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Hydrilla and AVM-affected watersheds in the U.S. southeast

First introduced to the United States as an aquarium plant, hydrilla might now be considered the kudzu of the lakes across the Southeast. Its aggressive stems can grow up to an inch a day and extend 20 to 30 feet into dark waters where many native plants can't grow. 

But aside from its invasive effects in our waters, hydrilla are also host to a cyanobacteria, Aetokthonos hydrillicola, that has been linked to a disease in waterfowl. The disease, avian vacuolar myelinopathy (AVM), is a fatal neurological disease most often found in eagles and coot, but has also been found in a variety of other birds.

Warnell professor Susan Wilde was the first to make this connection, determining that the underside ot hydrilla leaves host A. hydrillicola, a cyanobacteria that produces a toxin passed to waterfowl from fish, who feed off the affected hydrilla. This toxin causes AVM.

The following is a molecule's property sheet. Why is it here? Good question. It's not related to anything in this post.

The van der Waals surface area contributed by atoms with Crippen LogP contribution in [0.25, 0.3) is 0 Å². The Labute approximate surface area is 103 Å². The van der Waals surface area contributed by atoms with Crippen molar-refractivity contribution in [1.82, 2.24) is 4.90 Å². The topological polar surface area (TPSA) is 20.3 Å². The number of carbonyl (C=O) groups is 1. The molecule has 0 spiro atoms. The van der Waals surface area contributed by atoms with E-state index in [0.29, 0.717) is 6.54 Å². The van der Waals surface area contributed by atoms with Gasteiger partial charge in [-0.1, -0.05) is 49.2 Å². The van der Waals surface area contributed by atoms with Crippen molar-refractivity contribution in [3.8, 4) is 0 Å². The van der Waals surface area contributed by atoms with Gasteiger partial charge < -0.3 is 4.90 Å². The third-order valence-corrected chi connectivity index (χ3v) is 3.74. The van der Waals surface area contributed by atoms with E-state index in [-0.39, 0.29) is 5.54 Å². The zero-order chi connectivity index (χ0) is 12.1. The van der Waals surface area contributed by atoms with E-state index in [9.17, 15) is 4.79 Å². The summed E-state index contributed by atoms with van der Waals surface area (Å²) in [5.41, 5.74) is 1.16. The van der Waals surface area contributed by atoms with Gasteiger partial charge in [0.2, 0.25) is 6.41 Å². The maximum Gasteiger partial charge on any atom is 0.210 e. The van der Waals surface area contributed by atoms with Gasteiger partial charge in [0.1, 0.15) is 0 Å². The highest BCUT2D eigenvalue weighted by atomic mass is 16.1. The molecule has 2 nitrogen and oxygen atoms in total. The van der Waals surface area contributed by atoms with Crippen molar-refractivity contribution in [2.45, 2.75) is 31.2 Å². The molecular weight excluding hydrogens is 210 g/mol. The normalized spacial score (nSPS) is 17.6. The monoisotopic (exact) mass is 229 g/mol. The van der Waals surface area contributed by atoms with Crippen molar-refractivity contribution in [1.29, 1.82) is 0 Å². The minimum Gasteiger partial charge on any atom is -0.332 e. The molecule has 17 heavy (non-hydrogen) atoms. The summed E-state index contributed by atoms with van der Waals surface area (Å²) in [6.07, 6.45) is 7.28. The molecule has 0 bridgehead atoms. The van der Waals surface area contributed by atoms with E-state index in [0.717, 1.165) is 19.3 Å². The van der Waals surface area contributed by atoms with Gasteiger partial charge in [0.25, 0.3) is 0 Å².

First reported in 1994, AVM has caused the death of more than 100 bald eagles and thousands of American coots at dozens of sites from Texas to North Carolina. Warnell graduate student and research assistant Wesley Gerrin created this map to identify the watersheds where hydrilla exists, as well as places where A. hydrillicola has been verified, and to which degree.

You may also use this Google map to zoom in on particular watersheds.

 

map of AVM-affected bodies of water

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